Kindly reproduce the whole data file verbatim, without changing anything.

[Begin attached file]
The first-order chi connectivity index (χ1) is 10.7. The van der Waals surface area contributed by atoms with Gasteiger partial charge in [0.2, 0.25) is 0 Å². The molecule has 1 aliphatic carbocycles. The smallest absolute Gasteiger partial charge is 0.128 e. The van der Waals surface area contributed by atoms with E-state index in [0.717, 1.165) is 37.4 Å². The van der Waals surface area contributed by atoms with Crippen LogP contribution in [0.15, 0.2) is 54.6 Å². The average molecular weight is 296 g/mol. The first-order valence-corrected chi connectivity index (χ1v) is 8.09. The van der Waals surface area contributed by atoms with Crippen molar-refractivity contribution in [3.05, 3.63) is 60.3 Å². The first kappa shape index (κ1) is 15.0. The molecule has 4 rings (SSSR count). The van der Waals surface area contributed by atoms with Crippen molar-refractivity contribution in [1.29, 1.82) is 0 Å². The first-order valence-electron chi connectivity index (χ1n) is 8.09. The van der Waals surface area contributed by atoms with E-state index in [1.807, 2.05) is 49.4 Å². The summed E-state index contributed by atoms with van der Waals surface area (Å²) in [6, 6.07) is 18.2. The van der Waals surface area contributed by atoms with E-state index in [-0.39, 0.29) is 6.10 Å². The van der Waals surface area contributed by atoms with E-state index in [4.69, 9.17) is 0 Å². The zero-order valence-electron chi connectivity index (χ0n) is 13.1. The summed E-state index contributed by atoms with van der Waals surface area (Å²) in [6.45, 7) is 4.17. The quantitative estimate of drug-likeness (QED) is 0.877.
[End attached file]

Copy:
The first-order chi connectivity index (χ1) is 10.7. The van der Waals surface area contributed by atoms with Gasteiger partial charge in [0.2, 0.25) is 0 Å². The molecule has 1 aliphatic carbocycles. The smallest absolute Gasteiger partial charge is 0.128 e. The van der Waals surface area contributed by atoms with E-state index in [0.717, 1.165) is 37.4 Å². The van der Waals surface area contributed by atoms with Crippen LogP contribution in [0.15, 0.2) is 54.6 Å². The average molecular weight is 296 g/mol. The first-order valence-corrected chi connectivity index (χ1v) is 8.09. The van der Waals surface area contributed by atoms with Crippen molar-refractivity contribution in [3.05, 3.63) is 60.3 Å². The first kappa shape index (κ1) is 15.0. The molecule has 4 rings (SSSR count). The van der Waals surface area contributed by atoms with Crippen molar-refractivity contribution in [1.29, 1.82) is 0 Å². The first-order valence-electron chi connectivity index (χ1n) is 8.09. The van der Waals surface area contributed by atoms with E-state index in [1.807, 2.05) is 49.4 Å². The summed E-state index contributed by atoms with van der Waals surface area (Å²) in [6, 6.07) is 18.2. The van der Waals surface area contributed by atoms with E-state index in [-0.39, 0.29) is 6.10 Å². The van der Waals surface area contributed by atoms with E-state index in [4.69, 9.17) is 0 Å². The zero-order valence-electron chi connectivity index (χ0n) is 13.1. The summed E-state index contributed by atoms with van der Waals surface area (Å²) in [6.45, 7) is 4.17. The quantitative estimate of drug-likeness (QED) is 0.877.